It’s been a busy week for a considerable number of EU Parliament members. In fact, two of the most important “technical” committees of MEPs have been on a US tour, stopping first in Washington DC (understandably) and later in Silicon Valley.  Maybe less understandably, the 2 groups did not travel together but a few days from each other.  The net result has been a full week of activities in Silicon Valley for an unusual group of policy makers representing a world semi-unknown (up until today) by the SV crowd.

The LIBE Committee is responsible for the vast majority of the legislation and oversight of Justice and Home Affairs policies, primarily focused on Big Data and Data protection policy, while the STOA Committee (Science and Technology Options Assessment) works on “the potential and challenges of the internet” (so it reads).

EU Parliament likes Silicon Valley

Mauro Battocchi, Italian Consul General introduces Paul Rubig of STOA Committee

I had the opportunity to participate in multiple gatherings with the two groups and collect insights from some of the participants — a mix of entrepreneurs, faculty from Stanford and UC Berkeley and executives from Google, Apple, Pinterest, and Microsoft among others (quite surprisingly Facebook, Uber, Airbnb seemed to be missing from the discussion).

EU Parliament likes Silicon Valley

Melissa Blaustein and John Miller at Allied for Startups reception

The effects of policies such as “the Right to be Forgotten” or the “Privacy Shield Mechanism” –which have huge impacts on how large corporations of the digital economy treat and manage user data– were discussed mostly in informal 1:1 conversations.  Today, the rules-of-the-game are being defined, for the most part, in Brussels while having huge impacts at a global level (annoying website cookies policy, anybody?)

However, from these gatherings, it became pretty clear that, in Silicon Valley, as opposed to Europe,

a) those topics are not felt as mainstream (most of the local attendees were not aware of the details, if at all) but rather represent mainly legally charged arguments (part of the cost of doing business)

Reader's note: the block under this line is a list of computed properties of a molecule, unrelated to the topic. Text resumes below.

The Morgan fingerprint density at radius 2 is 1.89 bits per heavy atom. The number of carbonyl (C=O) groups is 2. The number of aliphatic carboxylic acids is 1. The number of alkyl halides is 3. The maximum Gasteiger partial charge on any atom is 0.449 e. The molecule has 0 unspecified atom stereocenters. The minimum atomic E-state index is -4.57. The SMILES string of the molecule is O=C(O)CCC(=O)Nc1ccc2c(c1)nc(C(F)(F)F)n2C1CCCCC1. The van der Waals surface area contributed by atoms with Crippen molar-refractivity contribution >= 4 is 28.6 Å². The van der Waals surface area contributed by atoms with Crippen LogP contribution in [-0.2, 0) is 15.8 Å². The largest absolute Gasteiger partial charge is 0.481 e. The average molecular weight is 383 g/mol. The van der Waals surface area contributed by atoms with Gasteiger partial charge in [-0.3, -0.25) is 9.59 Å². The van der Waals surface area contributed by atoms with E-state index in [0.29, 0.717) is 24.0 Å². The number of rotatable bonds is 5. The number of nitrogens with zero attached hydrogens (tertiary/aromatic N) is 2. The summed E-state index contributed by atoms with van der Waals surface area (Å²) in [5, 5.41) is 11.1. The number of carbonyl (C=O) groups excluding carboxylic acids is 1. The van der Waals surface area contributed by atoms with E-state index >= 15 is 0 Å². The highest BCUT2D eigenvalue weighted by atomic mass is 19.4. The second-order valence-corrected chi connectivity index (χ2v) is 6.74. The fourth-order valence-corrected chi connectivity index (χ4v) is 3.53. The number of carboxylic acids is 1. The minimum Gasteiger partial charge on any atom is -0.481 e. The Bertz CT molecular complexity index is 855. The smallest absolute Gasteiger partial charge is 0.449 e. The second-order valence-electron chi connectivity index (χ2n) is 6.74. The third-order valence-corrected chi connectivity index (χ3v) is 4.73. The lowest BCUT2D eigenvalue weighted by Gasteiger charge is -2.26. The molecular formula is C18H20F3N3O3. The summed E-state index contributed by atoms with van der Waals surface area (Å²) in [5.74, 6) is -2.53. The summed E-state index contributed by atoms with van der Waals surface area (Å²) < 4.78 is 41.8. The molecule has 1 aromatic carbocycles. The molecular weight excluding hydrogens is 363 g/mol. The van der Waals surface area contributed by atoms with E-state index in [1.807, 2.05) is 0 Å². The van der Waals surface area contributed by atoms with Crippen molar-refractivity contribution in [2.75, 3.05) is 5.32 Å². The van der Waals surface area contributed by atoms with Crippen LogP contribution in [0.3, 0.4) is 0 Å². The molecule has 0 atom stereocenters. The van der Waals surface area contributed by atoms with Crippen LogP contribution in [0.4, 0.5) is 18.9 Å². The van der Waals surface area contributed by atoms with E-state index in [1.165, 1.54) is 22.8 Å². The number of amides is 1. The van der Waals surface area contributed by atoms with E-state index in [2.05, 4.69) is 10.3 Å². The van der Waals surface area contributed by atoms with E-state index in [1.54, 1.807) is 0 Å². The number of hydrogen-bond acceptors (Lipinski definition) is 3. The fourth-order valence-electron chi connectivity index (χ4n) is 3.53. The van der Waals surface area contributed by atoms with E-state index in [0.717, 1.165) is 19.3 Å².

b) the majority of the current Silicon Valley economy shakers, the entrepreneurs,  do not see the need to spend much time and resources in discussing some of the by-products of their world-changing innovations

In the innovators’ world, the only rule is breaking things, as a necessary part of the process of coming up with better solutions.  The word goes like this: it’s always better to ask for forgiveness than permission.
No wonder that some of the conversations with our EU lawmakers friends felt a bit detached from our day-by-day reality.

At Mind the Bridge we had the great honor to host the group of MEPs in our premises for the last wrap-up of the week. To provide a balanced counterpart to the discussion, we invited some representatives from our SEC2SV Sounding Board:

Fabrizio Capobianco, serial entrepreneur, his last venture, is a big data player for sports (most of the top EU soccer teams); Michel Wendell, VC with 20+ years investing experience in the Valley; and Julian Green, a career spent creating startups that were acquired by corporations– his last venture (Jetpack) acquired by Google brought him to join Google X.  Right there in 3 people, the whole ecosystem of Silicon Valley, 3 different phases of the same process: startup investor, startup entrepreneur and corporation (who acquires startups).
While our friends were contemplating the most obvious unspoken question for our European friends (“Why are you here?”), the question quite unexpectedly comes from Axel Voss (Christian-democrat from Germany): “Why are you here?”   After a second of glimpses to recover from the surprise, Julian summarizes it for all: “We are all migrants for economic opportunities.”

“If you want to grow nice tomatoes you go to the South of Italy. If you are looking to grow startups, you’d better be here,” Fabrizio tops it off.

This is the kind of ingenuity, the bias to action, the freshness that our EU lawmaker friends have learned to appreciate this week.  If that has been the main outcome of their trip here, then it was time well spent.  The picture that comes to mind is of a mature grown-up (EU)  looking at, with some nostalgia, the teenage young man building the future for both.
From tomorrow, the EU policy makers go back to their Brussels discussions, our Silicon Valley entrepreneurs go back to build (and break) things.

Life goes on, but with 2 more data points:

  1. it’s time for EU  to have a coordinated outpost in Silicon Valley
  2. startups (and not only mature corporations) need to have a direct channel to talk to lawmakers, early on in their disruptive process: that’s why entities like Allied for Startup become key.

More on that? Add to your calendar the European Innovation Day, Sep 12th at the Computer History Museum.

Marco Marinucci, Founder & CEO Mind the Bridge